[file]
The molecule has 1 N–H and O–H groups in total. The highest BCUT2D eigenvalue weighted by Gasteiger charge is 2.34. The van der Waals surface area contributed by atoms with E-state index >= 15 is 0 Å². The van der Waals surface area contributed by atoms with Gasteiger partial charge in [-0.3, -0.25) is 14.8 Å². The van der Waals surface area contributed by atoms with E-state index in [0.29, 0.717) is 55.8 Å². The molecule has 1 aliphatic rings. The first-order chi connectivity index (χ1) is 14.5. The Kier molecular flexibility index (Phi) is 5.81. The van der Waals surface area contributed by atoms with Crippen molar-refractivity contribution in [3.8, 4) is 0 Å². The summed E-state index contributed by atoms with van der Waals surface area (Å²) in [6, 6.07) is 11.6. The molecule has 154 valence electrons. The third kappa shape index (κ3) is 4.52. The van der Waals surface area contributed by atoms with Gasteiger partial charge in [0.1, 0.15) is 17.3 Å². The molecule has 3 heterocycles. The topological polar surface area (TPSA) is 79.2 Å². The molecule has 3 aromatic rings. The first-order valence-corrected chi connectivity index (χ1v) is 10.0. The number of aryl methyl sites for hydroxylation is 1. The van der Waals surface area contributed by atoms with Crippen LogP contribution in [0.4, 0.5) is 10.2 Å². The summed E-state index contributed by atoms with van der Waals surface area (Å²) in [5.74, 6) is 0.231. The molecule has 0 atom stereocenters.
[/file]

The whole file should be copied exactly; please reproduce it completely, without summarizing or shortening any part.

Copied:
The molecule has 1 N–H and O–H groups in total. The highest BCUT2D eigenvalue weighted by Gasteiger charge is 2.34. The van der Waals surface area contributed by atoms with E-state index >= 15 is 0 Å². The van der Waals surface area contributed by atoms with Gasteiger partial charge in [-0.3, -0.25) is 14.8 Å². The van der Waals surface area contributed by atoms with E-state index in [0.29, 0.717) is 55.8 Å². The molecule has 1 aliphatic rings. The first-order chi connectivity index (χ1) is 14.5. The Kier molecular flexibility index (Phi) is 5.81. The van der Waals surface area contributed by atoms with Crippen molar-refractivity contribution in [3.8, 4) is 0 Å². The summed E-state index contributed by atoms with van der Waals surface area (Å²) in [6, 6.07) is 11.6. The molecule has 154 valence electrons. The third kappa shape index (κ3) is 4.52. The van der Waals surface area contributed by atoms with Gasteiger partial charge in [0.1, 0.15) is 17.3 Å². The molecule has 3 heterocycles. The topological polar surface area (TPSA) is 79.2 Å². The molecule has 3 aromatic rings. The first-order valence-corrected chi connectivity index (χ1v) is 10.0. The number of aryl methyl sites for hydroxylation is 1. The van der Waals surface area contributed by atoms with Crippen LogP contribution in [0.4, 0.5) is 10.2 Å². The summed E-state index contributed by atoms with van der Waals surface area (Å²) in [5.74, 6) is 0.231. The molecule has 0 atom stereocenters.